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Turtles like local love

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Olive Ridley turtles CC BY-NC-SA 2.0

Olive Ridley turtles CC BY-NC-SA 2.0

Photo by Geoporter on Flickr

Photo by Geoporter on Flickr

Olive Ridley turtles CC BY-NC-SA 2.0

Abby Marlborough, Reporter

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A recent study published by Flinders University, has revealed how an endangered turtle will not travel to find a mate due to seasonal ocean currents.

The report claims the species of sea turtle, called Olive Ridley, will not travel large distances to find a mate when ocean currents are not favourable.

Marine biologists at Flinders University in Adelaide found Olive Ridley Turtles across a large coastal region of tropical eastern Pacific Ocean are known to have complex ocean circulation.

“Surprisingly, we showed that connectivity is largely reduced in these turtles because of the influence of dynamic ocean circulation during the migration and mating seasons, but not in other periods of the year,” said Professor Luciano Beheregaray.

The research shows that turtles found across vast oceanic regions, like the Pacific Ocean and Indian Ocean, show movement and mating preferences are influenced by small differences in current circulation around these areas.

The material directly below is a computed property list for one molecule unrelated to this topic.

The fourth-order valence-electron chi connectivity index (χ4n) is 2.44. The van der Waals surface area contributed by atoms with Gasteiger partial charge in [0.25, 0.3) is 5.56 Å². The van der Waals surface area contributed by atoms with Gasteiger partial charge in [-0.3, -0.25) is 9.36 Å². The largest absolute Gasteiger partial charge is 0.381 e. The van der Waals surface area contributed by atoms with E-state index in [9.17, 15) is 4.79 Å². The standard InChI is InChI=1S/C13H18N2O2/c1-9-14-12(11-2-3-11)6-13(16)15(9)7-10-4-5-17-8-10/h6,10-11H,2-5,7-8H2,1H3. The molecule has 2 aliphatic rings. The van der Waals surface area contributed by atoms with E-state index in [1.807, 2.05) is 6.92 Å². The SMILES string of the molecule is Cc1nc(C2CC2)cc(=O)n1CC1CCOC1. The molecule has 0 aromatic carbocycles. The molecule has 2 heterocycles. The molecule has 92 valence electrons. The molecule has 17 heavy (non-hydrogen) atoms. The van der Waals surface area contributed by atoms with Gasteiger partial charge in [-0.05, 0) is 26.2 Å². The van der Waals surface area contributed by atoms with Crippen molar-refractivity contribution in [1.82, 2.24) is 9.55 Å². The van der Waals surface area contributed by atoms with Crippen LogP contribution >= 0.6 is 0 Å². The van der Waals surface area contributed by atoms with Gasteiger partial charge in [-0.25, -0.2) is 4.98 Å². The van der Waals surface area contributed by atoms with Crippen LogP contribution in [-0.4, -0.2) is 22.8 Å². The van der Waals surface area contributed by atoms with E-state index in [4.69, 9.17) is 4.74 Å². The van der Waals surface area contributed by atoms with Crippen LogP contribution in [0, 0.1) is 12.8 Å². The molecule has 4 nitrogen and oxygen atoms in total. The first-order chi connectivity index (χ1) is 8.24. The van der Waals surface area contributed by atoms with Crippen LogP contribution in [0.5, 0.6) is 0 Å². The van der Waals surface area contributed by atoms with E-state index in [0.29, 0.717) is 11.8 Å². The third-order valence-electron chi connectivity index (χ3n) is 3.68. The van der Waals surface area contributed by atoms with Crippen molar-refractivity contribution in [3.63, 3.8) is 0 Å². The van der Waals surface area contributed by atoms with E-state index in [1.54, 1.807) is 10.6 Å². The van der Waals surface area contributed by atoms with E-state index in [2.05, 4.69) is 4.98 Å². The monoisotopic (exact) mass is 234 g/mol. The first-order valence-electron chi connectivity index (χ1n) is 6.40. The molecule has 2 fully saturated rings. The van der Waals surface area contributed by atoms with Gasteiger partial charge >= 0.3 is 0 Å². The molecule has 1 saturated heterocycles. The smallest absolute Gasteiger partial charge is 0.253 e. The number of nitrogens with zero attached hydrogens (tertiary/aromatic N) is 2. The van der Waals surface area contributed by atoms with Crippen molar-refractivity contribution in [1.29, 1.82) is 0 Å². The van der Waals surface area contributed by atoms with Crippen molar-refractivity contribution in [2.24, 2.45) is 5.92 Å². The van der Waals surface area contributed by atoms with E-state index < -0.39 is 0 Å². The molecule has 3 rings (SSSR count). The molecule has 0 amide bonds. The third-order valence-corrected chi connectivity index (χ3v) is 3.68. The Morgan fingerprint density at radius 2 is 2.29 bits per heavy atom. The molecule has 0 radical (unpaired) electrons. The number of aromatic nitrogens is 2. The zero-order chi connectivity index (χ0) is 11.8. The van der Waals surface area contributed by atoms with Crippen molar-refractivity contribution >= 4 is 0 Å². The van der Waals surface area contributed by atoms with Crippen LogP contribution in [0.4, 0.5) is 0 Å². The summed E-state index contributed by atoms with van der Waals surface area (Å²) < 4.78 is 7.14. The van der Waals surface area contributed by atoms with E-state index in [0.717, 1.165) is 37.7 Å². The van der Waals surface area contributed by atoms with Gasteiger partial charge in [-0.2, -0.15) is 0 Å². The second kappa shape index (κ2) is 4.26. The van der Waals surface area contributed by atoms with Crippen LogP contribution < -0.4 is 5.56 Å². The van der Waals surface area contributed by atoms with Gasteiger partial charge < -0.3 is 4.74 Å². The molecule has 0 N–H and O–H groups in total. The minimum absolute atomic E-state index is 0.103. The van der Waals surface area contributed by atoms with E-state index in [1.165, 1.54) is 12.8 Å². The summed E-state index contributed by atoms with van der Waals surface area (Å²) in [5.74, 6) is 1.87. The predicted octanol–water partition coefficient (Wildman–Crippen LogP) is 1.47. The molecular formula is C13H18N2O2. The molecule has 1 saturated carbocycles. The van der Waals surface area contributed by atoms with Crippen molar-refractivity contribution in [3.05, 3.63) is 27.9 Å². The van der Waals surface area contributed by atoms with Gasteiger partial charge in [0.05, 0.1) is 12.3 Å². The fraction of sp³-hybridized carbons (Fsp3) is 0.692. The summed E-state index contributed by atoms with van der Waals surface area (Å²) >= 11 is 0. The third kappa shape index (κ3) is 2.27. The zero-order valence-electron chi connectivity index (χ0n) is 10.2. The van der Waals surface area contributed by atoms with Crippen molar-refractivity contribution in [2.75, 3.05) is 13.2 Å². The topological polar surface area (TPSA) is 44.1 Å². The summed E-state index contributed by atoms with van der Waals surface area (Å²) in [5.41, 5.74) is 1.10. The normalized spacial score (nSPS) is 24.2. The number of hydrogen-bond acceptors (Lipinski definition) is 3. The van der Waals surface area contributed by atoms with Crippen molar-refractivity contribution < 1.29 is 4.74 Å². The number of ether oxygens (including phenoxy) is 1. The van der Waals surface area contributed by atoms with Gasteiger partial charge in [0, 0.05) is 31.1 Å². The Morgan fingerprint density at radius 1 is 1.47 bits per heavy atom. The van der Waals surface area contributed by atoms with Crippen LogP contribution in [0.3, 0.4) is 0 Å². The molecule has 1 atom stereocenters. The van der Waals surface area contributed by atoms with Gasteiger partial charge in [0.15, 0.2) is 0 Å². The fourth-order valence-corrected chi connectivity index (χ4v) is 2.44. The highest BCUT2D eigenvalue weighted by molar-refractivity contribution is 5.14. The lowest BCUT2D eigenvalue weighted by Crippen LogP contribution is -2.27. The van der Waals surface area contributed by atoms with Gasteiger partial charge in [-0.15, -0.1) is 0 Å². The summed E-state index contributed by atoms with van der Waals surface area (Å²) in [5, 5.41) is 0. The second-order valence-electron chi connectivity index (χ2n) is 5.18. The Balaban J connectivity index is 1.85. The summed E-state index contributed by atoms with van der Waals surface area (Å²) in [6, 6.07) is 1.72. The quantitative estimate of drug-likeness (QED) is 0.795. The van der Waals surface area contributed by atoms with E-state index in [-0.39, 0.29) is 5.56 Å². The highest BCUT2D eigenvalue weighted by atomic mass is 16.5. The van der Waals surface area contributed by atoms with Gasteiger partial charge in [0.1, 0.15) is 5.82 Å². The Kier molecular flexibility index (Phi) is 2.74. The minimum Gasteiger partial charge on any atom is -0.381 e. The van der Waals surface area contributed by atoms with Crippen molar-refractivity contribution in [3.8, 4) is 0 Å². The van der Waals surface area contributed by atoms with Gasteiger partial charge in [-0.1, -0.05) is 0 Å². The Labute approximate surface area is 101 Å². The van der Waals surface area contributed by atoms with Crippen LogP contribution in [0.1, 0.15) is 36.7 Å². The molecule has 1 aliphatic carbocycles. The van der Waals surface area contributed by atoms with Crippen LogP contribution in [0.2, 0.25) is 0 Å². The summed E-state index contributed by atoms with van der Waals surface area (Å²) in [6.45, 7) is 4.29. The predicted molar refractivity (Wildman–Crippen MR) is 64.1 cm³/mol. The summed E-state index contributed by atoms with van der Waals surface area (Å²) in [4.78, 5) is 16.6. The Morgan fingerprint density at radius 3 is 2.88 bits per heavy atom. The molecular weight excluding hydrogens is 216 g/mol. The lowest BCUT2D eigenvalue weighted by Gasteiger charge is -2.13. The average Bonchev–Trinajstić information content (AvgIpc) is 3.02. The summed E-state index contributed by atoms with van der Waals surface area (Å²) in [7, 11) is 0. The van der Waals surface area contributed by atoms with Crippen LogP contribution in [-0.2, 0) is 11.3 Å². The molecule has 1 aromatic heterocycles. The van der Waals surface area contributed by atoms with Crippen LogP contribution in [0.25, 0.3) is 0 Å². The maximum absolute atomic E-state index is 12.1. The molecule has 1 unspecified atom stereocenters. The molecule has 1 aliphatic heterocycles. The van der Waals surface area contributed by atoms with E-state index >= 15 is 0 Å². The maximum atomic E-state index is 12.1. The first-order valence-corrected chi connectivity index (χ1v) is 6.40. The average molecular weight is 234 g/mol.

This suggests that turtles follow the currents and are adapted to seasonal oceanographic differences across the region, providing cost–benefit solutions that might be particularly advantageous for females during the breeding season.

While there is very little known about the movement patterns and mating preferences of large marine animals – some can move across entire oceans and cross a variety of habitats during their lifetime.

This is the first study to show that these sea turtles, despite being capable of moving across very large distances, show connectivity reduced by their ocean environment.

“This finding is very relevant for the conservation management of this endangered species in the eastern Pacific, a region that represents the main area of reproduction of the species in the world,” said author Dr Clara Rodriguez-Zarate.

“Understanding how marine animals perceive their environment and how this impacts on their movements is essential for addressing human impacts and for informing conservation management,” said Professor Beheregaray.

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About the Writer
Abby Marlborough, Reporter
Abigail Marlborough or Abby as she likes to be called, is an inspiring Broadcasting and Film and Video student with a passion for creating content, either in the newsroom or for the big screen. She is interested in traveling the world and exploring new countries. Abby hopes to one day work within both industries, either...
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Turtles like local love